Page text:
New team physician appointed by Penguins
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The Penguins named Christopher Harner, who last week was appointed president of the American Orthepaedic Society for Sports Medicine, as new head team physician Friday.
He replaces Charles "Chip" Burke, who had been with the team since 1984 and had been the team's lead doctor since '88.
Although Burke came under criticism in relation to star center Sidney Crosby's medical treatment for a concussion and neck injury over the past 18 months, there is no indication that played a part in cutting ties.
The Penguins said in a statement that the switch is "part of an overall restructuring of the Penguins medical program -- a transition spurred by the recent announcement of the new UPMC performance training center and practice rink in Cranberry."
That facility is scheduled to open in 2014, and players will have access to UPMC doctors in more than 15 specialties, some of them replacing specialists who previously worked with the Penguins. Names of the incoming or outgoing specialists were not available.
A club official said the Penguins had no comment beyond the statement announcing the moves, and that Harner publicly would discuss the new setup at a later date.
It is believed that Burke, 57, worked under an arrangement rather than a contract. The specifics of Harner's relationship with the Penguins haven't been made public.
In a change in medical policy, Harner or one of two others on the team medical staff -- associate team physician Tanya Hagen and assistant team physician Dharmesh Vyas -- will travel to all Penguins road games.
In November, Penguins defenseman Kris Letang was deemed OK by Canadiens medical staff to return to a game in Montreal after taking a hit to the head from Max Pacioretty. Letang scored the winning goal in overtime, but subsequently was diagnosed with a concussion and sat out 21 games.
Harner, an orthopedic surgeon, is one of the founders of and practices at UPMC Center for Sports Medicine on the South Side. He is a professor of orthopedic surgery at Pitt and has trained more than 80 sports medicine physicians as director of the UPMC sports medicine fellowship program.
Burke, an orthopedic surgeon who performed knee surgery on reigning NHL scoring champion and MVP Evgeni Malkin in February 2011, also has a long list of credentials. He has a private practice, Burke & Bradley Orthopedics, with Steelers head physician Jim Bradley. He has a long affiliation with USA Hockey, including serving as the team physician for the Americans at the 2002 Olympics.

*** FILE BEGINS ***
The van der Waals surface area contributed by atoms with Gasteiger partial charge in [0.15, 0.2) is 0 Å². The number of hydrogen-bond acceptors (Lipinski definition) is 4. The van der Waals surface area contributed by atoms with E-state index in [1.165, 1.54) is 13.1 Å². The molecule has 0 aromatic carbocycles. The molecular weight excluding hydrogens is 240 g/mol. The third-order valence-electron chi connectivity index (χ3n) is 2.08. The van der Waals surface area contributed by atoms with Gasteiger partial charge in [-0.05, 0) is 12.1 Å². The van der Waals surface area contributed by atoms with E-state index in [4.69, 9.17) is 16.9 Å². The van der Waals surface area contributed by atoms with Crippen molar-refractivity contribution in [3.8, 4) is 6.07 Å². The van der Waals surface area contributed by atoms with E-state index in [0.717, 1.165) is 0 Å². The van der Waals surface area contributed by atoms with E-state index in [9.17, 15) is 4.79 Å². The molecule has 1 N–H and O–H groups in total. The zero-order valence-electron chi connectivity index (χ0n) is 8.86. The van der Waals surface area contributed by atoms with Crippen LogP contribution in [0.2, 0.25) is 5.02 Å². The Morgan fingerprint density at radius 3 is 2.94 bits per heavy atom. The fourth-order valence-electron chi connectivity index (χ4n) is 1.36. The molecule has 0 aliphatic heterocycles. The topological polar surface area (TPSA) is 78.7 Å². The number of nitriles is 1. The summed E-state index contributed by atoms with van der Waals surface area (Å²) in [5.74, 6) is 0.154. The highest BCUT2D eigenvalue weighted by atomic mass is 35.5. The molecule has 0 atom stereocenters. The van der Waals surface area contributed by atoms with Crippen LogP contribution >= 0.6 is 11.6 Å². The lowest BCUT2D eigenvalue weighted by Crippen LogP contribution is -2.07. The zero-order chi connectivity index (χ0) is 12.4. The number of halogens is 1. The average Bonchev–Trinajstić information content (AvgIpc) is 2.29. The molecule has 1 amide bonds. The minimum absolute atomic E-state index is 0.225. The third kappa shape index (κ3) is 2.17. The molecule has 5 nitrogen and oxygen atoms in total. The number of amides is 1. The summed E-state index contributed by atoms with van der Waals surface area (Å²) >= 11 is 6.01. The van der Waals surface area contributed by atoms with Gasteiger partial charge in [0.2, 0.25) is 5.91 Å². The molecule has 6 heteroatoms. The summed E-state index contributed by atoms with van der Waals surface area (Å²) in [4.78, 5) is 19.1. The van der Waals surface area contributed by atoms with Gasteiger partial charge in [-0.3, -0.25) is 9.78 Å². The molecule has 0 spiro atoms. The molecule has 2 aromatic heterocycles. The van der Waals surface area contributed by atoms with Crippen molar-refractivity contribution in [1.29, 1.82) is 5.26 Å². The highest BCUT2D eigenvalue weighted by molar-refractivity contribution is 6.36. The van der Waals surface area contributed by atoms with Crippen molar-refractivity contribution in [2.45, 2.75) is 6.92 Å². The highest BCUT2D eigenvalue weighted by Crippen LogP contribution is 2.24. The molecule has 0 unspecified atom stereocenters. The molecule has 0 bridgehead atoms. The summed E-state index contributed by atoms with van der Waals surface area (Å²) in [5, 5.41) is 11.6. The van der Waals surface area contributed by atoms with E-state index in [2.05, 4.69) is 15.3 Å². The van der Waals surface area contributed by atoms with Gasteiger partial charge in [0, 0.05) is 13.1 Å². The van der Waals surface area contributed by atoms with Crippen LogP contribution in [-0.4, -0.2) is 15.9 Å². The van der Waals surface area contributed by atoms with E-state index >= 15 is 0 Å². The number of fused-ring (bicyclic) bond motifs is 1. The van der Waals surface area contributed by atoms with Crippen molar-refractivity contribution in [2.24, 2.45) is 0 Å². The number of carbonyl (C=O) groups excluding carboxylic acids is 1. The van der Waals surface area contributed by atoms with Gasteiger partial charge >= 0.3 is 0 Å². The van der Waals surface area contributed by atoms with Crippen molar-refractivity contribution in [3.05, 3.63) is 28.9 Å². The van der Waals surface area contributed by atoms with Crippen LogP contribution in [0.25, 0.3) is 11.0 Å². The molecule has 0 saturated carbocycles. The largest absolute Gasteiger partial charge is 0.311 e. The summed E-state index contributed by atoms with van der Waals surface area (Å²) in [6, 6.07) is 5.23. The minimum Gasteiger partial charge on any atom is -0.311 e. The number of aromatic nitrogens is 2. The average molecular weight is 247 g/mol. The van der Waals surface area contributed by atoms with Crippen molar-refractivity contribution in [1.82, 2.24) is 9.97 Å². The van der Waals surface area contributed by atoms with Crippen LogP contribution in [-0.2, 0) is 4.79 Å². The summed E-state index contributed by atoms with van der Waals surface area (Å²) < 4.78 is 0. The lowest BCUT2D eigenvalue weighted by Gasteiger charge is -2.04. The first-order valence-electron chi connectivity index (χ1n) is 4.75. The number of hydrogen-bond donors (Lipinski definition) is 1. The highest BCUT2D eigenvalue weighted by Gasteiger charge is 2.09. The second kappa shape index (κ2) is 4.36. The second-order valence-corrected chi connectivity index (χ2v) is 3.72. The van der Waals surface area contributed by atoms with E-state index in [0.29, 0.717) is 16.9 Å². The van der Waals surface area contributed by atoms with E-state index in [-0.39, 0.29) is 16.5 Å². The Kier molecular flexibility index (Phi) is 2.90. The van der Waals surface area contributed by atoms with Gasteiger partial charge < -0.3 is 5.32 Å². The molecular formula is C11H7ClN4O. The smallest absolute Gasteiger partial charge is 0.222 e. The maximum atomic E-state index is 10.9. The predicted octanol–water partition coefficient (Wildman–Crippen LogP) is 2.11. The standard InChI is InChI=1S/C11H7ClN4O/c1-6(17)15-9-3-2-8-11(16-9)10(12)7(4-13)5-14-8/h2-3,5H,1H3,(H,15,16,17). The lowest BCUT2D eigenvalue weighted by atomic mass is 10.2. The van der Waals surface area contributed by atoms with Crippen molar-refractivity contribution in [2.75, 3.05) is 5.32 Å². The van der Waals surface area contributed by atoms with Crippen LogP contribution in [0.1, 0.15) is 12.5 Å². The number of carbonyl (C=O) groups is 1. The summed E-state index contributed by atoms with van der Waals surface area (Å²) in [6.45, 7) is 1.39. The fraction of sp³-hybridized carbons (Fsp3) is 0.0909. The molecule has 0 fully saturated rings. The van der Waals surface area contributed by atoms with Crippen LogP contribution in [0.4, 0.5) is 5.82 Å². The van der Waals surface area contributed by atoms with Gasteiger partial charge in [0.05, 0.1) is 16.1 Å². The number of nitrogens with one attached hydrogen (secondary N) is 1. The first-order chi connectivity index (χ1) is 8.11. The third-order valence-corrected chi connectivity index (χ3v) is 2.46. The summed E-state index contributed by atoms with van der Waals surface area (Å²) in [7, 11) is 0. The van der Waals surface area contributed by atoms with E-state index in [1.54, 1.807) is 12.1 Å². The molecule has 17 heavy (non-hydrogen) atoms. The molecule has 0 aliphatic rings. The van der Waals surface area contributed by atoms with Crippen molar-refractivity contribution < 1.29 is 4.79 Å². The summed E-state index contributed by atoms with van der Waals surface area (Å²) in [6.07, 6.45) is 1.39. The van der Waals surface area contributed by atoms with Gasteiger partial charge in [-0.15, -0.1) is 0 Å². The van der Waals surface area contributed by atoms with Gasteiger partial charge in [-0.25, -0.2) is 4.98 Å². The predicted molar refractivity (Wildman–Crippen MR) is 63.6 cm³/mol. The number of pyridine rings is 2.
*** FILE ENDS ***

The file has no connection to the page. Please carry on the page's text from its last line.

He also is past president of the NHL Team Physicians Society and led the way in the development of the NHL concussion program.
It was Crosby's concussion, though, that led to calls in some quarters for Burke to be replaced. Burke was the point man and had authority to clear Crosby, although Crosby's diagnoses and a lot of his specific treatments were handled by several specialists, including Micky Collins of UPMC and others around the country.
Crosby took a big hit from Washington's David Steckel in the outdoor Winter Classic Jan. 1, 2011, but was cleared to return to that game and played in the next game, when he took another hit to the head from Tampa Bay's Victor Hedman. He was subsequently diagnosed with a concussion and missed the rest of the season. He did not play again until Nov. 21, 2011. After eight games, he was back out of the lineup until March 15. In the interim, he was diagnosed with a soft-tissue neck injury.
At a Jan. 31 news conference announcing the neck injury, Crosby said he was satisfied with his medical care, and general manager Ray Shero endorsed the team's medical staff when asked about the criticism.
"Every player that we've had is encouraged to get a second or third opinion on any injury that they had," Shero said. "One of the things to make clear is ... we're in constant contact with Sidney and the doctors. Everything goes through our medical team after he sees these other consultants. We're all in this together."
In their statement Friday, the Penguins lauded Burke and others who are being replaced.
"We ... would like to thank Dr. Charles Burke, who has been such an integral part of the Penguins medical team over the past 24 years," CEO and president David Morehouse said in the statement. "We appreciate all the outstanding services provided by Dr. Burke and his team of specialists and wish them the best in the future."
First Published July 21, 2012 12:10 am